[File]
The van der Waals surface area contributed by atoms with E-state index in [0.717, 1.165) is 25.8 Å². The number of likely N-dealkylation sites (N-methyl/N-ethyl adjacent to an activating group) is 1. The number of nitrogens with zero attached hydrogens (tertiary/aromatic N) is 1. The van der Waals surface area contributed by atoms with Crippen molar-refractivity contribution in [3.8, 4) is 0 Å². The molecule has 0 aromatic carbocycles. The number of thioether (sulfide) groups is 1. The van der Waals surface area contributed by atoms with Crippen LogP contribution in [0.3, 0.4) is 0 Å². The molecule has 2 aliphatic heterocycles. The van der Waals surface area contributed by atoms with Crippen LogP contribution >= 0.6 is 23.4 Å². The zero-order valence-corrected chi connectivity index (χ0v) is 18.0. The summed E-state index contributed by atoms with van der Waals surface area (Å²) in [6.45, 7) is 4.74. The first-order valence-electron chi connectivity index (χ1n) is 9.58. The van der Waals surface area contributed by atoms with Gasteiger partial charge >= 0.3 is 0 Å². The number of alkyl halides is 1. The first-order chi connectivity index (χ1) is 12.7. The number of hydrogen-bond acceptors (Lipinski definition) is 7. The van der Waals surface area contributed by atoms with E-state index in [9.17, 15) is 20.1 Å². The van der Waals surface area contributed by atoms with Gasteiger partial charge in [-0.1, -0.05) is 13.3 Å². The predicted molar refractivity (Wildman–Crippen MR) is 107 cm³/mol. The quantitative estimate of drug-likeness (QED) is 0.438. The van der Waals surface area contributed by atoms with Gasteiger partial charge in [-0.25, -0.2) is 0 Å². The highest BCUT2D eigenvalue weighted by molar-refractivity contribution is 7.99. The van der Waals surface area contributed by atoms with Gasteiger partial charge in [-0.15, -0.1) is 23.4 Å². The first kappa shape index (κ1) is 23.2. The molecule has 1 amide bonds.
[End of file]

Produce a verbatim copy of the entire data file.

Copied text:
The van der Waals surface area contributed by atoms with E-state index in [0.717, 1.165) is 25.8 Å². The number of likely N-dealkylation sites (N-methyl/N-ethyl adjacent to an activating group) is 1. The number of nitrogens with zero attached hydrogens (tertiary/aromatic N) is 1. The van der Waals surface area contributed by atoms with Crippen molar-refractivity contribution in [3.8, 4) is 0 Å². The molecule has 0 aromatic carbocycles. The number of thioether (sulfide) groups is 1. The van der Waals surface area contributed by atoms with Crippen LogP contribution in [0.3, 0.4) is 0 Å². The molecule has 2 aliphatic heterocycles. The van der Waals surface area contributed by atoms with Crippen LogP contribution >= 0.6 is 23.4 Å². The zero-order valence-corrected chi connectivity index (χ0v) is 18.0. The summed E-state index contributed by atoms with van der Waals surface area (Å²) in [6.45, 7) is 4.74. The first-order valence-electron chi connectivity index (χ1n) is 9.58. The van der Waals surface area contributed by atoms with Gasteiger partial charge >= 0.3 is 0 Å². The number of alkyl halides is 1. The first-order chi connectivity index (χ1) is 12.7. The number of hydrogen-bond acceptors (Lipinski definition) is 7. The van der Waals surface area contributed by atoms with E-state index in [9.17, 15) is 20.1 Å². The van der Waals surface area contributed by atoms with Gasteiger partial charge in [-0.1, -0.05) is 13.3 Å². The predicted molar refractivity (Wildman–Crippen MR) is 107 cm³/mol. The quantitative estimate of drug-likeness (QED) is 0.438. The van der Waals surface area contributed by atoms with Gasteiger partial charge in [-0.25, -0.2) is 0 Å². The highest BCUT2D eigenvalue weighted by molar-refractivity contribution is 7.99. The van der Waals surface area contributed by atoms with Gasteiger partial charge in [-0.15, -0.1) is 23.4 Å². The first kappa shape index (κ1) is 23.2. The molecule has 1 amide bonds.